What is psoas?
A distinction is made between the musculus psoas major, which is the large lumbar muscle, and the musculus psoas minor, the small lumbar muscle. The latter is found in less than half of all humans, and in many mammals it is not even present. If a psoas minor muscle is present, it lies on top of the large lumbar muscle, but as a single muscle it has no major significance.
The large lumbar muscle is a skeletal muscle of the so-called lower extremity. It starts at the lower back and runs laterally across the upper part of the thigh. It is primarily responsible for the mobility of the hip and for moving the leg forward.
Tension in the lumbar muscles leads to back pain
The psoas, or rather the psoas muscles, are prone to tension. The muscle itself does not hurt with these tensions, but the lower back muscles, which have to counteract them, do. Since they are often much weaker than the lumbar muscles, they have to do a lot of counteracting: they get tired and hurt in the long run.
When the Back pain is caused by tense psoas muscles, it is not immediately obvious - after all, it is the lumbar spine where the pain occurs. However, a doctor can determine relatively easily whether the psoas is the culprit based on the condition in which the pain occurs. For example, the pain often occurs when sitting up (rather than bending forward). Similarly, the thighs may not be resting when the patient is supine, or the patient may have a hollow back due to a tilted pelvis.
How do psoas tensions develop?
Poor posture and one-sided tension are often the cause of tension in the lumbar muscles. Not only those who work in a bent posture while standing are at risk, but also those with a desk job, as many people sit "slouched" and bent over in front of the computer despite supposedly ergonomic office furniture.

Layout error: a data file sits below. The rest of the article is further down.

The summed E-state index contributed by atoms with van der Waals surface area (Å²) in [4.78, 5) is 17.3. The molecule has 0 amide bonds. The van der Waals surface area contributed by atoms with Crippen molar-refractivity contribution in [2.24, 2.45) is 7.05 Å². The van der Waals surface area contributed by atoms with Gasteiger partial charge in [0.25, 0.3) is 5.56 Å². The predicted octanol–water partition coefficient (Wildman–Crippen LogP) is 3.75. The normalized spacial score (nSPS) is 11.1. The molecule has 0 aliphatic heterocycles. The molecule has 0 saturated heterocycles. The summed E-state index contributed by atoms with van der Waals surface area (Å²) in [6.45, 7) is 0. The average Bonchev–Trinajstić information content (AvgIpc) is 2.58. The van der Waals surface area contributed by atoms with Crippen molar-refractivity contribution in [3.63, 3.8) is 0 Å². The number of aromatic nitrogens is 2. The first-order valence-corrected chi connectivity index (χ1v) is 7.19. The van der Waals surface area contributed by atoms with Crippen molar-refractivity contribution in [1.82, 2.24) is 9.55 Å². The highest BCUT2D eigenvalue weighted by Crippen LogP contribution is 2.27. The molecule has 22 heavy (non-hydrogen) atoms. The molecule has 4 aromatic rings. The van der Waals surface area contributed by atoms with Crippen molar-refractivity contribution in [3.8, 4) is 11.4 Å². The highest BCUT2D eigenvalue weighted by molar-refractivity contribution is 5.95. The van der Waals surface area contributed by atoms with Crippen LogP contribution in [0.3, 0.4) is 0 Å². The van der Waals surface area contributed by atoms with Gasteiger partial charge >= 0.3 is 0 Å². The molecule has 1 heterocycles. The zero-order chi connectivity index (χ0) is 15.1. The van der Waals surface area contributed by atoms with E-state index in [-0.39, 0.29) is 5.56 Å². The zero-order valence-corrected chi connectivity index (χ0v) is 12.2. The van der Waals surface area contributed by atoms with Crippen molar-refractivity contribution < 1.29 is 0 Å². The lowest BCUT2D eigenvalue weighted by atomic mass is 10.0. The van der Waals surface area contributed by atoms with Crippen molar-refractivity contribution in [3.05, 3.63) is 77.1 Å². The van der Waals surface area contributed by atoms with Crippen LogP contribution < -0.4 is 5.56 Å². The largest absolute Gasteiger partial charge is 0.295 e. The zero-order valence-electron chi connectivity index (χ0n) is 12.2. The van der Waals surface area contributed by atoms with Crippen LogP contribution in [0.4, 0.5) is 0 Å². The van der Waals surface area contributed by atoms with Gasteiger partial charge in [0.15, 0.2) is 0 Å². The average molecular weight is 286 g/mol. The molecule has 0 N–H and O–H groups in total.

Psoas syndrome is often mentioned in this context. Chronic incorrect strain can lead to chronically (spasmodically) shortened lumbar muscles. This results in incorrect rotation and forced sideways flexion of the lower Spine in combination with a tilting and/or rotation of the pelvis. In the worst case, the muscle tension can even affect internal organs.
How can you counteract tension in the lumbar muscles?
First of all Bad postures and incorrect postures should be avoided as far as possible or at least compensated for regularly - this applies not only to standing or physical work, but also to desk workers. Since sitting for too long in a rigid posture that puts a strain on the body can lead to tension and cramps in the lumbar muscles as well, sitting motionless should be avoided as far as possible. A simple and effective solution here is offered by the active office chairs from Aeris such as Swopper and Muvman, but also the active chair Aeris 3Dee. Thanks to the patented 3D technology, the owner moves a lot and constantly balances his sitting posture. This constant movement strengthens the abdominal and back muscles and they can better oppose a strong lumbar muscle.